Interesting piece in the Times about the first research study conducted about the friends with benefits phenomenon. Of 125 young adults, 60 percent reported having been involved in a FWB situation:
One-tenth of these relationships went on to become full-scale romances, the study found. About a third stopped the sex and remained friends, and one in four eventually broke it off â€” the sex and the friendship. The rest continued as friends-with-benefits relationships.
Further it found that the common thread in these arrangements was a fear of emotional attachment:
The relationships tend to have little romantic passion, but stir the same fears that stalk lovers: namely, that one person will fall harder than the other.
Paradoxically, and perhaps predictably, the study suggests, these physical friendships often occlude one of the emotional arteries of real friendship, openness. Friends who could once talk about anything now have an unstated taboo topic â€” the relationship itself. In every conversation, there is innuendo; in every room, an elephant.
Pretty spot-on, in my opinion.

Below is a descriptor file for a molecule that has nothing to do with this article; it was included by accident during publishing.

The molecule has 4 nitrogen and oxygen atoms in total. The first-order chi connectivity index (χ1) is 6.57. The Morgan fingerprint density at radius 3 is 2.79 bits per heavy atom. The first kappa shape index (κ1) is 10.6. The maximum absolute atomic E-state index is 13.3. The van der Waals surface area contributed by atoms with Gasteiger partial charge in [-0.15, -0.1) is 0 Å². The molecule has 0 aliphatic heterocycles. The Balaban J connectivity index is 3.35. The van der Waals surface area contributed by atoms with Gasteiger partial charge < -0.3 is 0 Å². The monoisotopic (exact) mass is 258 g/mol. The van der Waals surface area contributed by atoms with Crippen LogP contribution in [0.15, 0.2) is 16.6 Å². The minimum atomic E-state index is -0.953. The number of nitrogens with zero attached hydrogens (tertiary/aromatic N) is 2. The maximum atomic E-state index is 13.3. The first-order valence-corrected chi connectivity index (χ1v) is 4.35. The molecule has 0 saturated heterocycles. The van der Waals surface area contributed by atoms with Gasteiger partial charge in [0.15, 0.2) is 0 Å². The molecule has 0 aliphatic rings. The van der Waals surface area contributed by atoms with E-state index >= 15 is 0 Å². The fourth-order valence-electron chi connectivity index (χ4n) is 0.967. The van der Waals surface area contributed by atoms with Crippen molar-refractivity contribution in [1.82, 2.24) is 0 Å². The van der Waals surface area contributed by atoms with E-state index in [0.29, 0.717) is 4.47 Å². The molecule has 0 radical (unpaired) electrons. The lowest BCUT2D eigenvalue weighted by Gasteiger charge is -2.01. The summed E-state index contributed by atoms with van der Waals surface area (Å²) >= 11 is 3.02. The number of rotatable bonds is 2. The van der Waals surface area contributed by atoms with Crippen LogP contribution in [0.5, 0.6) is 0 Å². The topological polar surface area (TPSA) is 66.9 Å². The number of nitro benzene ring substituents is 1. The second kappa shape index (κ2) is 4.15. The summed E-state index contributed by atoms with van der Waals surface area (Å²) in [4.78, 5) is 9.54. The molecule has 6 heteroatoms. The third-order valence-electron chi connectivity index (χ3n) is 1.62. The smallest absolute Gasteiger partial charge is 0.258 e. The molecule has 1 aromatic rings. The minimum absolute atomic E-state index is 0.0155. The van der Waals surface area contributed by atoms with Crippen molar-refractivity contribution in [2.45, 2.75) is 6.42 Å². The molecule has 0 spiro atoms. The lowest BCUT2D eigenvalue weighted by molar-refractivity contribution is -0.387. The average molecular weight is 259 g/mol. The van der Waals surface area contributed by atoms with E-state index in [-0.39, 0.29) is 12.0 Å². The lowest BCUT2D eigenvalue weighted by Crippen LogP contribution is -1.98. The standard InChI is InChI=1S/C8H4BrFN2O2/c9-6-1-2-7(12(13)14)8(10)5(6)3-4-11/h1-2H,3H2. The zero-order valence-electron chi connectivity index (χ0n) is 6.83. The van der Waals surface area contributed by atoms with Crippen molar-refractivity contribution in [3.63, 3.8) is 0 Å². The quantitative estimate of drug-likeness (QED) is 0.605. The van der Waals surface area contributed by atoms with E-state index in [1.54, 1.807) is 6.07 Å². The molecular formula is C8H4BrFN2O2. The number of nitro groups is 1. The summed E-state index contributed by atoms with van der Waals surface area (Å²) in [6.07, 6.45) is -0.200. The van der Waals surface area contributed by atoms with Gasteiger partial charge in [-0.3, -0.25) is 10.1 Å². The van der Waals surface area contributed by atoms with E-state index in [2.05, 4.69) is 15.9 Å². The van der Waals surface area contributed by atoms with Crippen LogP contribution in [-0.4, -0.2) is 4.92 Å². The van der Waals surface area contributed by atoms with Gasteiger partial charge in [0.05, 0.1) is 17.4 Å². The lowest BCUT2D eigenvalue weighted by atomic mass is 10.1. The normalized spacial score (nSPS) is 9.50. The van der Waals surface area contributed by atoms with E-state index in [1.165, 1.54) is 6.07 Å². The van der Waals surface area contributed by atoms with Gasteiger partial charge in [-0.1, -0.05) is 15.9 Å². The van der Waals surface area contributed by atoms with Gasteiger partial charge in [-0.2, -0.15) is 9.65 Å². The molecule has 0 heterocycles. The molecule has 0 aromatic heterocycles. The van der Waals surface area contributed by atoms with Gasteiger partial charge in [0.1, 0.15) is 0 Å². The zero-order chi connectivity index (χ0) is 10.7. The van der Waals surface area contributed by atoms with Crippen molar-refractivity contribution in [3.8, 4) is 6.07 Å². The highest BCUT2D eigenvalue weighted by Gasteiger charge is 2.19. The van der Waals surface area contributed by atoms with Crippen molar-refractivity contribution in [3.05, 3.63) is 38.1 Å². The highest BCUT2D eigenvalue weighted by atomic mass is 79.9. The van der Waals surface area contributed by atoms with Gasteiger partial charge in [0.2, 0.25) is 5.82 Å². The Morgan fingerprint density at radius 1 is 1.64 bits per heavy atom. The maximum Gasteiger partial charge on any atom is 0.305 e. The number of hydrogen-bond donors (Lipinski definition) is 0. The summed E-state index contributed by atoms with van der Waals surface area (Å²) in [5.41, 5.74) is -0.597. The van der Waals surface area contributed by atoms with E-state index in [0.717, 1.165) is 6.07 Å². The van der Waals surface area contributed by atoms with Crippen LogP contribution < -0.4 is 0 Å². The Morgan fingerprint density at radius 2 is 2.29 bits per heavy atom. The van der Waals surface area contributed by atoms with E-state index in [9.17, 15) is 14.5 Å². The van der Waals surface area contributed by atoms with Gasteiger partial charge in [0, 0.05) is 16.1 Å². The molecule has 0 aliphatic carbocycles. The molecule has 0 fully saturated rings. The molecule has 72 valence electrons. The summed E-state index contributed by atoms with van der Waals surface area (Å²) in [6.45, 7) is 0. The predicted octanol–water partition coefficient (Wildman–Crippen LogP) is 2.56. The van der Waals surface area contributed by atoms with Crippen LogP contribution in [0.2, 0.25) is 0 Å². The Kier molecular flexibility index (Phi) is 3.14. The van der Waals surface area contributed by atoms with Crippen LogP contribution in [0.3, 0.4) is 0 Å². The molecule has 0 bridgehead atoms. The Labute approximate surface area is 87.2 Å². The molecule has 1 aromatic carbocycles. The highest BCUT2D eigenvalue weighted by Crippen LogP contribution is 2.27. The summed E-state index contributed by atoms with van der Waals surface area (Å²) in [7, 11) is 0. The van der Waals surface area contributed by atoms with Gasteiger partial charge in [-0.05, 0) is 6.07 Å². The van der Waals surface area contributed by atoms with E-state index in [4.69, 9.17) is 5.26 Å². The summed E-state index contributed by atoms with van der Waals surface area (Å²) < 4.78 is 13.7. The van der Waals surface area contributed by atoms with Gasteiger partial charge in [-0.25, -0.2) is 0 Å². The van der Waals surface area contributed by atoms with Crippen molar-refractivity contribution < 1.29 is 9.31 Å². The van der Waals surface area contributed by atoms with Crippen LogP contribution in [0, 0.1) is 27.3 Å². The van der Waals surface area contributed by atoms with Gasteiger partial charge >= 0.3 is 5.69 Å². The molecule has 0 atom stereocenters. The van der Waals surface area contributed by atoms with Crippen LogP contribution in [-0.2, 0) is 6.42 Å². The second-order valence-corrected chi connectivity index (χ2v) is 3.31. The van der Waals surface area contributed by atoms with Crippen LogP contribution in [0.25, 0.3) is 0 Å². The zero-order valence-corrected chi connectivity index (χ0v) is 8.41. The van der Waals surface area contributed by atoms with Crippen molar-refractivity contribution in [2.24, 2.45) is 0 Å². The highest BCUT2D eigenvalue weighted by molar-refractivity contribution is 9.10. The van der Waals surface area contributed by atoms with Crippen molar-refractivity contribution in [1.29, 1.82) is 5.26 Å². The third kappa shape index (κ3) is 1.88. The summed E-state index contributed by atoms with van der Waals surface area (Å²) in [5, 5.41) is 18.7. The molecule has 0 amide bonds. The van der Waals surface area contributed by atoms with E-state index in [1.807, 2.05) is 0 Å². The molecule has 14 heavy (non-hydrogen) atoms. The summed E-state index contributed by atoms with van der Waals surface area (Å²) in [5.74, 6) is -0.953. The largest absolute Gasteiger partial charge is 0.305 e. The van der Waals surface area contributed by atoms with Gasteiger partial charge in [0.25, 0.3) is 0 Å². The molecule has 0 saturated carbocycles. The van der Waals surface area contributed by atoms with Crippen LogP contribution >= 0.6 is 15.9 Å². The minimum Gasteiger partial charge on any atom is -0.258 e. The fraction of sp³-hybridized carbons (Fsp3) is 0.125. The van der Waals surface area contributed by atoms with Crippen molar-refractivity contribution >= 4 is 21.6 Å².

During my time at Harvard, I’ve had six friends with benefits. I’m currently friends with five of them and still hooking up with two as of last week (though I’m determined to become “just friends” with one of the two and probably should break it off with the other one too). It can be on-and-off with most of the guys, and I’ve definitely revisited some old flames in moments of weakness/drunkenness. In fact, I recently re-hooked up with my first ever friend with benefits (from high school) after a five-year gap. We’ve been friends for so long after our initial experience that I’d almost forgotten about it altogether. Kissing him again was incredibly strange.
Personally, I don’t think that emotional elephant exists in my relationships, at least not any longer since I’m in the unique position of overanalyzing all components of my interactions with men in the process of writing about them. That makes it difficult to ignore the non-physical aspects of relationships and means I’m much more honest to myself about what I expect from certain people. Of the six FWB, I’ve had romantic feelings for 1.5 (the half being a guy I wasn’t entirely sure about) which is pretty safe if you ask me. As far as openness goes nowadays, I have no doubt my friends with benefits know where we stand. This article actually comes at a really opportune time since I’m feeling an ironic combination of commitmentphobic and hormonal. Time for a new pal?
So any thoughts on the study and the long-term feasibility of these relationships? Sixty percent of you guys should have interesting FWB stories of your own to share …